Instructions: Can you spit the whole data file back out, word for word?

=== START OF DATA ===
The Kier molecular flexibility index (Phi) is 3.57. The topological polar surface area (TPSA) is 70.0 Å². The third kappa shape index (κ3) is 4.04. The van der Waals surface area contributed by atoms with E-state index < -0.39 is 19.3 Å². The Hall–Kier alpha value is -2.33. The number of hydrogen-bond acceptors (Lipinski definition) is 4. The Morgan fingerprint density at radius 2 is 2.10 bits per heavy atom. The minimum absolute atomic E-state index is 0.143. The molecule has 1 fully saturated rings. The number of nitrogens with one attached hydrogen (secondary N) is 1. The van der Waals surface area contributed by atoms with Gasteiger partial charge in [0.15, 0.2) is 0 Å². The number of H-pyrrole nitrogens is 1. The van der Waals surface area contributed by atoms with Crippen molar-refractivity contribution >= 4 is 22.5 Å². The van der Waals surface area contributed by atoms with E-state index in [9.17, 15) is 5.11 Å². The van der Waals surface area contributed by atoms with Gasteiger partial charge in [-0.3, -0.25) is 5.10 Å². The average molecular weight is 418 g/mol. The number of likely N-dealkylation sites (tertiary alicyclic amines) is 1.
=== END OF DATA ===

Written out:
The Kier molecular flexibility index (Phi) is 3.57. The topological polar surface area (TPSA) is 70.0 Å². The third kappa shape index (κ3) is 4.04. The van der Waals surface area contributed by atoms with E-state index < -0.39 is 19.3 Å². The Hall–Kier alpha value is -2.33. The number of hydrogen-bond acceptors (Lipinski definition) is 4. The Morgan fingerprint density at radius 2 is 2.10 bits per heavy atom. The minimum absolute atomic E-state index is 0.143. The molecule has 1 fully saturated rings. The number of nitrogens with one attached hydrogen (secondary N) is 1. The van der Waals surface area contributed by atoms with Gasteiger partial charge in [0.15, 0.2) is 0 Å². The number of H-pyrrole nitrogens is 1. The van der Waals surface area contributed by atoms with Crippen molar-refractivity contribution >= 4 is 22.5 Å². The van der Waals surface area contributed by atoms with E-state index in [9.17, 15) is 5.11 Å². The van der Waals surface area contributed by atoms with Gasteiger partial charge in [-0.3, -0.25) is 5.10 Å². The average molecular weight is 418 g/mol. The number of likely N-dealkylation sites (tertiary alicyclic amines) is 1.